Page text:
Automate your API hacking with Autorize

Automate your API hacking with autorize

What if I told you that it’s possible to automatically detect vulnerabilities like broken object level authorization (BOLA) in your in-scope APIs by simply using a web application as intended?

Would that be useful to you? Of course it would.

So read on to see how you can do this with an awesome extension for Burp Suite called Autorize.

What is Autorize?

Autorize is a popular Burp extension that acts as an automatic authorization enforcement detection engine. In other words, it can simplify your access control testing, and lets you quickly detect authorization and authentication issues in the APIs you are hacking.

The extension is free and will work in all versions of Burp Suite, including the community edition. It was written for a Python environment and therefore requires Jython to be installed on your system to work with Burp.

You can download Jython standalone JAR here if you haven’t yet.

How does Autorize work?

What Autorize does is basically attempt to make the same request multiple times and insert injected header values representing a low-privileged user (the attacker), a high-privileged user (the victim), and an unauthenticated user (used for authentication checks) into the request.

It then scans the response (header, message body, content length, etc.) and reports any findings it detects through the changes between requests.

And it can check authorization enforcement automatically without any work from you, once it’s configured and enabled of course.

Let’s do that.

Installing Autorize

You will find that Autorize is readily available in the BApp store. So to install it, simply go on the Extender tab, click the BApp Store subtab, select Autorize in the list of extensions and click on Install.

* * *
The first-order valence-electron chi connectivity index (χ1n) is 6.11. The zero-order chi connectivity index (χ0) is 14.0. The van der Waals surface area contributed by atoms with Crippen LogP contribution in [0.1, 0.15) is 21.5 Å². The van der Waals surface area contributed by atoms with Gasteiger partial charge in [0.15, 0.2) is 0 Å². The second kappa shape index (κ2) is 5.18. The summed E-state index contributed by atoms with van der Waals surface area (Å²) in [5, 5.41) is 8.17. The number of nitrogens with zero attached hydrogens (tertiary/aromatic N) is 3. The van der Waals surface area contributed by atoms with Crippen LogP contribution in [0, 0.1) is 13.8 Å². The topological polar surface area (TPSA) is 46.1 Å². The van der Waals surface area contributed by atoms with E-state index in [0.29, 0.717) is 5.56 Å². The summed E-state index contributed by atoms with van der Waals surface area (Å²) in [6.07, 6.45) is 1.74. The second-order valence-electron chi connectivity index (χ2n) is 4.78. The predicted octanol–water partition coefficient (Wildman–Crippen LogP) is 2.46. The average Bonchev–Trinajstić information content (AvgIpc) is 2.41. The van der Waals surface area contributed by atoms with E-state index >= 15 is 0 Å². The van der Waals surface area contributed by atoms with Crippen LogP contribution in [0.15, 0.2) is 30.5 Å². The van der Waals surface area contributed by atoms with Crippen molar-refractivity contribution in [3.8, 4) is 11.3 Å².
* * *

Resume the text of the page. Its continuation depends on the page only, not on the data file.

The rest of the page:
If you don’t have Jython installed, you may find that the Install button is grayed out. It might look something like this:

If the button is grayed out, you can download the Jython standalone JAR by clicking the Download Jython button. You will then need to go to the Options subtab and under Python Environment and ensure you point to the JAR you downloaded.

Once installed, you will see a new Autorize tab in Burp, and you are good to go!

Using Autorize effectively

To get the most useful results from Autorize when testing APIs, there is a common workflow that works pretty well. Let’s see this in practice by attacking our favorite demo web application crAPI.

Step 1 – Set up two test accounts in crAPI

As we want to test between two different accounts on a target, we will register them so it’s easy for us to remember.

Open up Burp. Under the Target tab, select the Scope subtab, click the Use advanced scope control checkbox, click the Add button and enter the host or IP of your crAPI instance. It will look something like this:

Now click on the Proxy tab and then the Intercept subtab. Make sure the Intercept is off and click Open Browser to launch a testing Chrome browser. Or launch whatever browser you test with, but make sure its proxy settings point to Burp.

Once the browser loads, launch an additional Incognito/InPrivate browser session. You want to do this so you can run two accounts at the same time through Burp.

In the Incognito session create your first user. Call it something like This represents the low-privileged user.

In the other browser session, create a second user called This represents the high-privileged user. You will use this account as you go about testing the web application.

Step 2 – Configure Autorize with the attacker’s token

Now back to the Incognito session, sign in as the attacker, and copy the resulting authorization token header that is set. The best way to capture that would be to look at the first request after the sign-in from the HTTP History in Burp and look for the “Authorization” header.

When testing other APIs, you might have additional cookies and headers that represent a session that you may also want to copy. In this case though, the Bearer token is enough.

Now go to the Autorize tab, and in the Configuration tab, paste your headers in the available Temporary Headers field. It might look something like this: